Flynn keeps his name in the public's scope on talk radio and television programs, including Fox News' Hannity & Colmes, where he is asked at least as many questions about his views on real-life counterterrorism efforts as he is about his fiction.

His books are passed around Army barracks and Pentagon offices. And scores of civilians who consider him a top read — especially since Tom Clancy abused his own popularity with a turgidly technical 874-pager — line up at his signings. At Costco in St. Louis Park on a recent Saturday, multiple copies of Flynn's latest (being sold at Costco's price of $15, or $11 below retail) could be seen in many carts.

Larry Stodghill of St. Louis Park said he can relate to the characters: "I'm a real pro-military guy and personally very concerned about national security."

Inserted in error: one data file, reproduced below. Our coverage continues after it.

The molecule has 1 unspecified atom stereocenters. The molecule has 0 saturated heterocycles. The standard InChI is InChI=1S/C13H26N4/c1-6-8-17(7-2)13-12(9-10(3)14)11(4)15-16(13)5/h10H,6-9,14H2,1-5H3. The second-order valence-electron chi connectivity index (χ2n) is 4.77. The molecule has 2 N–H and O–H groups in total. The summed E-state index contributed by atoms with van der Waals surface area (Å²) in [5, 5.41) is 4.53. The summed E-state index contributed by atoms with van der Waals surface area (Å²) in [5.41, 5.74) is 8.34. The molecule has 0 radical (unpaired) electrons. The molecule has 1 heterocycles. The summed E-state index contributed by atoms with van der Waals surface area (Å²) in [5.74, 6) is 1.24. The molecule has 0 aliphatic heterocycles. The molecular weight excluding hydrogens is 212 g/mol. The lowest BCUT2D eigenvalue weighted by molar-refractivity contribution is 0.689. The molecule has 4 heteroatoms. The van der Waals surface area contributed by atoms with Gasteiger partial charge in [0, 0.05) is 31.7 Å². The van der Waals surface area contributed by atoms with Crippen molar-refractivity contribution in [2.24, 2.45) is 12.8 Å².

Joe Swanholm of Plymouth said he likes Flynn's books because "they're not too complicated, but it's nonstop action that keeps me up all night."

Wanda Bowen of Wayzata said that unlike some other successful thriller writers she's read, "his books get better each time instead of more of the same."

Greg Nash of Chanhassen, who politely handed a publisher's representative a list of typos he had noticed in a Flynn book, said he was impressed with the author's research.